It appears that angiogenesis plays a role in lesion’s development. Indeed, lesions of the KS consistently express VEGF C and the cells carry receptors to VEGF type 2 and 3. Other findings have resulted that the HHV-8 viral genome, play a role in the activation of VEGFR 2 and mediate the release of VEGF [21]. Several antiangiogenic agents are being evaluated. In the same sense, for the antiangiogenic properties of thalidomide, two studies have assessed its efficacy in advanced forms of KS. The results were controversial because of the toxicity of Thalidomide that caused the frequent stopping treatment [22]. Kaposi’s lesions also express PDGFR and C-Kit. The targeting of these pathways has been evaluated in a study presented at ASCO 2004. Five patients received 300 mg of Imatinib daily, with assessment of clinical response, pathological and biological after 4 weeks of treatment. The authors reported 3 partial responses and 2 stable diseases, with a pathological response in 3 patients and a biological response in 2 patients, 4 weeks after starting treatment [23]. These findings predict the role that will play targeted therapies in the treatment of MK in the years to come. Thus, several research protocols, attempting to assess the effect brought by blocking conduction pathways involved in cell proliferation cells, namely the mTOR pathway and PI3K [24].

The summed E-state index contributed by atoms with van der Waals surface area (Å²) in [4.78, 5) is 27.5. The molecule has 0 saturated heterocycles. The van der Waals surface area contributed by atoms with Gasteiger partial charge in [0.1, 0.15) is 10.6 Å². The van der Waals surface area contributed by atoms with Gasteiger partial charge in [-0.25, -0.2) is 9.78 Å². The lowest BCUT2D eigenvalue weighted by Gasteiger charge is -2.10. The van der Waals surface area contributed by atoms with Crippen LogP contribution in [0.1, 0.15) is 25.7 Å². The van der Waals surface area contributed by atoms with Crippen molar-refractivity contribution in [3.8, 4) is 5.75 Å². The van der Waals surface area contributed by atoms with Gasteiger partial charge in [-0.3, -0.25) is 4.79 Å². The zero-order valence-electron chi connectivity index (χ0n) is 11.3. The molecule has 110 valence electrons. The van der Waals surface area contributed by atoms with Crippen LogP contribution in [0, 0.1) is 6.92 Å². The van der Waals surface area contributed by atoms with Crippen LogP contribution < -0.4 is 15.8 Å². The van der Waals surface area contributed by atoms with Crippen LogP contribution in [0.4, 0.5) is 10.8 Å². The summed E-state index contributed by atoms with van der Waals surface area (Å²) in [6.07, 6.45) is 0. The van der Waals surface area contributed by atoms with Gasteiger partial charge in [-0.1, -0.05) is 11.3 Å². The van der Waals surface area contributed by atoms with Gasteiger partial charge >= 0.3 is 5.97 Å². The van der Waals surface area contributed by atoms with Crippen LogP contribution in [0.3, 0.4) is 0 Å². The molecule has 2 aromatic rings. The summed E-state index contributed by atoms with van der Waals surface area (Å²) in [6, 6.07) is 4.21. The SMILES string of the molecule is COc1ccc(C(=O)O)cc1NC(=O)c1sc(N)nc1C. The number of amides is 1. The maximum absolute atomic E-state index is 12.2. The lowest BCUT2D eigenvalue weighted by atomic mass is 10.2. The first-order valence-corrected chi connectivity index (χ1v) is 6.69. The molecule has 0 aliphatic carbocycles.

Conclusion

KS is a disorder for which the pathogenesis is complex. The evolution of knowledge would reveal new therapeutic approaches. Chemotherapy is indicated in disseminated forms with visceral involvement. Targeted therapies offer an attractive and revolutionary therapeutic alternative. Prevention of viral infections, HIV and HHV-8 remains the only means of preventing the KS.

References